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Mindful Eating

What is mindful eating?

Living in a fast-paced society means we’ve grown to really value convenience. Each year Australians spend roughly $45 billion on eating out, and while the numbers suggest we are shifting away from fast food, with nearly 30,000 outlets at our disposal, it’s unlikely they will disappear anytime soon.

From birth, food is a basic human need. Over time, however, the relationship we cultivate with food can morph from sustenance into a much more dangerous territory. Sure, we might submit to the occasional craving for a sweet or salty treat, but for hundreds of thousands of Australians who suffer from serious mental health conditions like binge eating, impulse control becomes virtually impossible.

Mindful eating is a proven technique to restore a healthy relationship with the foods we eat by becoming more aware of the difference between physical hunger and emotional hunger.

Mindfulness and mindful eating

Mindful eating is closely linked to something known as mindfulness, a concept which has origins are deeply rooted in Buddhism.

The team at Mindful defines mindfulness as, the basic human ability to be fully present, aware of where we are and what we’re doing, and not overly reactive or overwhelmed by what’s going on around us.

Put another way, mindfulness is the practice of being in the moment and acutely aware of both our minds and bodies.

Extending this idea to the realm of food involves directing our attention to the actual act of eating and the way it makes us feel. Unhealthy eating habits can stem from a variety of traumas, insecurities, or issues: we might eat to feel comforted, to relieve stress, or to seek out the company of others. Mindful eating allows you to tap into those root causes and, in doing so, make lasting changes to your lifestyle.

The benefits of eating mindfully

There are countless benefits to becoming more mindful about the kinds of foods you consume, but here are a few of our favourites:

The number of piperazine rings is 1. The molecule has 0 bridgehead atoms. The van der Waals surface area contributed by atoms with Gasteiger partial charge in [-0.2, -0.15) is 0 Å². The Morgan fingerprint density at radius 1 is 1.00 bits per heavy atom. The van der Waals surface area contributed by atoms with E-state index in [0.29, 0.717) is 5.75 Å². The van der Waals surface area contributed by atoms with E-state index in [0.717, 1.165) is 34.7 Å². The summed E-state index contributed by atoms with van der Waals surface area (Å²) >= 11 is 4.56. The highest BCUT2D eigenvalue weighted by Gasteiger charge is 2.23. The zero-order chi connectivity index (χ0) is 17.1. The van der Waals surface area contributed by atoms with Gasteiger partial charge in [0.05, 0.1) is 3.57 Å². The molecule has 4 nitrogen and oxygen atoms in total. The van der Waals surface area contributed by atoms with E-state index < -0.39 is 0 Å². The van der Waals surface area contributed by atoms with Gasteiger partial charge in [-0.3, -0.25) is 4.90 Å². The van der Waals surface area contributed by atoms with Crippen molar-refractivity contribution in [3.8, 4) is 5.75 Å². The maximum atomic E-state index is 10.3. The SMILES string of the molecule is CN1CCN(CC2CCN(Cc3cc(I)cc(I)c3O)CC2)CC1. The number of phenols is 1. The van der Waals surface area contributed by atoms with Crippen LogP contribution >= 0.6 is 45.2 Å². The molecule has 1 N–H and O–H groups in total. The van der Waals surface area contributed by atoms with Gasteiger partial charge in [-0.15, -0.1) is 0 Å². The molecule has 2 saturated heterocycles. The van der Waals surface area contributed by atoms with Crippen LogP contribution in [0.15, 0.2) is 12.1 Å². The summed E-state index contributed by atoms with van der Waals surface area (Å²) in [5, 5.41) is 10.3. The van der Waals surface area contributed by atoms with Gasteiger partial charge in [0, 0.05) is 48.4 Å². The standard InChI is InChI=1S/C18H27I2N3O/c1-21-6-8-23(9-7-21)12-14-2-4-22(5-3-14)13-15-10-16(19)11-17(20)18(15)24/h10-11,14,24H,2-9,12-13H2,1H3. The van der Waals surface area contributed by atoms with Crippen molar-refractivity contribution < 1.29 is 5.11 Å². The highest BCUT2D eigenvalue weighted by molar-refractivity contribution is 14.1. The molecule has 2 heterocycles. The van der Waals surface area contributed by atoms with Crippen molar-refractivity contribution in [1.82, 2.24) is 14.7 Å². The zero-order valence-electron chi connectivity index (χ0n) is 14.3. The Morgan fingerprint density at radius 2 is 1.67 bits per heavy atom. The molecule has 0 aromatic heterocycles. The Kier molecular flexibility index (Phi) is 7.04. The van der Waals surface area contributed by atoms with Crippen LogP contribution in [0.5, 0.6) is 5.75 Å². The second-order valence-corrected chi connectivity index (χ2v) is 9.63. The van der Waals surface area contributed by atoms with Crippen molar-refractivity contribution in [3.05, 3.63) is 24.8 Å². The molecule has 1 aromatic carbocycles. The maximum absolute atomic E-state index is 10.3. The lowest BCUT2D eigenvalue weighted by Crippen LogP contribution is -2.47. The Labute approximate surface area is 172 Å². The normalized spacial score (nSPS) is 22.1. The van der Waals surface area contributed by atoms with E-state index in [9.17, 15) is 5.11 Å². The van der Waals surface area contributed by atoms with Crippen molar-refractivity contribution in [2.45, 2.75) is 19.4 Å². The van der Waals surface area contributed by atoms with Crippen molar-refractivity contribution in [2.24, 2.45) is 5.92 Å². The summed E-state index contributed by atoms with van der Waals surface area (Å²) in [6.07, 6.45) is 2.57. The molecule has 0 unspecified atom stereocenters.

1. You learn to eat when you’re hungry, and stop when you’re full.
  2. You learn that unhealthy food neither tastes nor makes you feel as good as you once thought.
  3. You learn how food affects your mood and energy levels.
  4. You learn what foods help you to carry out the activities that bring you joy, from a sunset run by the river to a game of catch in the park with your kids.
  5. The farther you move from fatty, fried foods, the more likely you are to lose weight.

How to practice mindful eating

At its core, mindful eating has to do with shifting your eating habits away from automation and towards intention.

You should focus your attention on:

  • Why you feel like eating, and what emotions or needs might be triggering this impulse.
  • What you’re eating, and whether it’s healthy or not.
  • The look, smell, taste and feel of the food you’re eating.
  • How food makes you feel before, during, and after eating – both physically and emotionally.
  • Where your food came from, and who might have grown or processed it.

The hardest part about habits, of course, is that they are tough to make and easy to break. Will there be cheat days? Probably, and that’s okay. A healthy diet goes a long way to preventing illnesses, but it’s not a bulletproof solution. A healthy look at life insurance can also add peace of mind, and Lifebroker’s easy-to-use Life Insurance Calculator will help you calculate a level of cover you may wish to consider. 

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